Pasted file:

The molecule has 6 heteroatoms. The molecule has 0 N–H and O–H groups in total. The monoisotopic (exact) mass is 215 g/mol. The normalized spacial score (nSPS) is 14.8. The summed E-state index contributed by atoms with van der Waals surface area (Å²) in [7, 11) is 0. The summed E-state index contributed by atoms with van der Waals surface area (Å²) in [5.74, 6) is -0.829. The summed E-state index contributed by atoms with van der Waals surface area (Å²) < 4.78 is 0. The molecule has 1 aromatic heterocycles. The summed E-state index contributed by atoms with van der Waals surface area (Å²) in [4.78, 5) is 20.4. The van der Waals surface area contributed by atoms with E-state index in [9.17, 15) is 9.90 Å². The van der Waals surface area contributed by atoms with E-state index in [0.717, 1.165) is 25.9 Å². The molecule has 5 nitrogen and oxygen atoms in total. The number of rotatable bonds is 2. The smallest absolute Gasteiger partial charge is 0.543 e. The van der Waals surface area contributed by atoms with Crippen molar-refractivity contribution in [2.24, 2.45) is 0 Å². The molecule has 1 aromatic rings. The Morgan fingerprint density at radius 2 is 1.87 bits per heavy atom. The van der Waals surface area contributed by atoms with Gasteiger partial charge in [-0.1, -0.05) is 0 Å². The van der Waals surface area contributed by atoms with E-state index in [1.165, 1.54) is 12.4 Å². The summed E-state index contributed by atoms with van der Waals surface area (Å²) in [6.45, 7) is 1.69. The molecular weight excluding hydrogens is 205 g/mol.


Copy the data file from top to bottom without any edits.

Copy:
The molecule has 6 heteroatoms. The molecule has 0 N–H and O–H groups in total. The monoisotopic (exact) mass is 215 g/mol. The normalized spacial score (nSPS) is 14.8. The summed E-state index contributed by atoms with van der Waals surface area (Å²) in [7, 11) is 0. The summed E-state index contributed by atoms with van der Waals surface area (Å²) in [5.74, 6) is -0.829. The summed E-state index contributed by atoms with van der Waals surface area (Å²) < 4.78 is 0. The molecule has 1 aromatic heterocycles. The summed E-state index contributed by atoms with van der Waals surface area (Å²) in [4.78, 5) is 20.4. The van der Waals surface area contributed by atoms with E-state index in [9.17, 15) is 9.90 Å². The van der Waals surface area contributed by atoms with E-state index in [0.717, 1.165) is 25.9 Å². The molecule has 5 nitrogen and oxygen atoms in total. The number of rotatable bonds is 2. The smallest absolute Gasteiger partial charge is 0.543 e. The van der Waals surface area contributed by atoms with Crippen molar-refractivity contribution in [2.24, 2.45) is 0 Å². The molecule has 1 aromatic rings. The Morgan fingerprint density at radius 2 is 1.87 bits per heavy atom. The van der Waals surface area contributed by atoms with Gasteiger partial charge in [-0.1, -0.05) is 0 Å². The van der Waals surface area contributed by atoms with E-state index in [1.165, 1.54) is 12.4 Å². The summed E-state index contributed by atoms with van der Waals surface area (Å²) in [6.45, 7) is 1.69. The molecular weight excluding hydrogens is 205 g/mol.